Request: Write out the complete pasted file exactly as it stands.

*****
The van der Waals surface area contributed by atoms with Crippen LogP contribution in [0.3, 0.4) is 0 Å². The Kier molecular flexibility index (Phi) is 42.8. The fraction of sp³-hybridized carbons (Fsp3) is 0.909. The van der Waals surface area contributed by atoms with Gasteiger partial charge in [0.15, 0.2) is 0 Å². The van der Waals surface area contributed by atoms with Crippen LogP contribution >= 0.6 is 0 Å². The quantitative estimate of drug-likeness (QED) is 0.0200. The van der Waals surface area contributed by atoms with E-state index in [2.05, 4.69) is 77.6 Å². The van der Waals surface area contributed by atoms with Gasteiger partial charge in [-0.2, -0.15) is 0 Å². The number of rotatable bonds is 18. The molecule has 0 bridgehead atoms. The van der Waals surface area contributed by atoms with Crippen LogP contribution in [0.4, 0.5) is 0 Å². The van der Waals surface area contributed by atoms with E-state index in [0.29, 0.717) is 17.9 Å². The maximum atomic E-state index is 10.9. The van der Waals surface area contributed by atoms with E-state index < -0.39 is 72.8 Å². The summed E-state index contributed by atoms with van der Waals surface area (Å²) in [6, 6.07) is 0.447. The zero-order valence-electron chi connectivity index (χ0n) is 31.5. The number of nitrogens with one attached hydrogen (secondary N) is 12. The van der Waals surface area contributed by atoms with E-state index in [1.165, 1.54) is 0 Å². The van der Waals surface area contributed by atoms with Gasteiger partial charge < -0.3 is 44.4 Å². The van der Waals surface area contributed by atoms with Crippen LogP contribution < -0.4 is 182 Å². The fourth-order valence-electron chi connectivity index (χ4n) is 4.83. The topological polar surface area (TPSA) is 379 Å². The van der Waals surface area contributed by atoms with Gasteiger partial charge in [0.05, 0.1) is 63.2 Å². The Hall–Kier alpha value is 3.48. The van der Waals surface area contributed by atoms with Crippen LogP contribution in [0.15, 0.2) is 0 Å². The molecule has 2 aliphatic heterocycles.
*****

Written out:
The van der Waals surface area contributed by atoms with Crippen LogP contribution in [0.3, 0.4) is 0 Å². The Kier molecular flexibility index (Phi) is 42.8. The fraction of sp³-hybridized carbons (Fsp3) is 0.909. The van der Waals surface area contributed by atoms with Gasteiger partial charge in [0.15, 0.2) is 0 Å². The van der Waals surface area contributed by atoms with Crippen LogP contribution >= 0.6 is 0 Å². The quantitative estimate of drug-likeness (QED) is 0.0200. The van der Waals surface area contributed by atoms with E-state index in [2.05, 4.69) is 77.6 Å². The van der Waals surface area contributed by atoms with Gasteiger partial charge in [-0.2, -0.15) is 0 Å². The number of rotatable bonds is 18. The molecule has 0 bridgehead atoms. The van der Waals surface area contributed by atoms with Crippen LogP contribution in [0.4, 0.5) is 0 Å². The van der Waals surface area contributed by atoms with E-state index in [0.29, 0.717) is 17.9 Å². The maximum atomic E-state index is 10.9. The van der Waals surface area contributed by atoms with E-state index < -0.39 is 72.8 Å². The summed E-state index contributed by atoms with van der Waals surface area (Å²) in [6, 6.07) is 0.447. The zero-order valence-electron chi connectivity index (χ0n) is 31.5. The number of nitrogens with one attached hydrogen (secondary N) is 12. The van der Waals surface area contributed by atoms with E-state index in [1.165, 1.54) is 0 Å². The van der Waals surface area contributed by atoms with Gasteiger partial charge < -0.3 is 44.4 Å². The van der Waals surface area contributed by atoms with Crippen LogP contribution < -0.4 is 182 Å². The fourth-order valence-electron chi connectivity index (χ4n) is 4.83. The topological polar surface area (TPSA) is 379 Å². The van der Waals surface area contributed by atoms with Gasteiger partial charge in [0.05, 0.1) is 63.2 Å². The Hall–Kier alpha value is 3.48. The van der Waals surface area contributed by atoms with Crippen LogP contribution in [0.15, 0.2) is 0 Å². The molecule has 2 aliphatic heterocycles.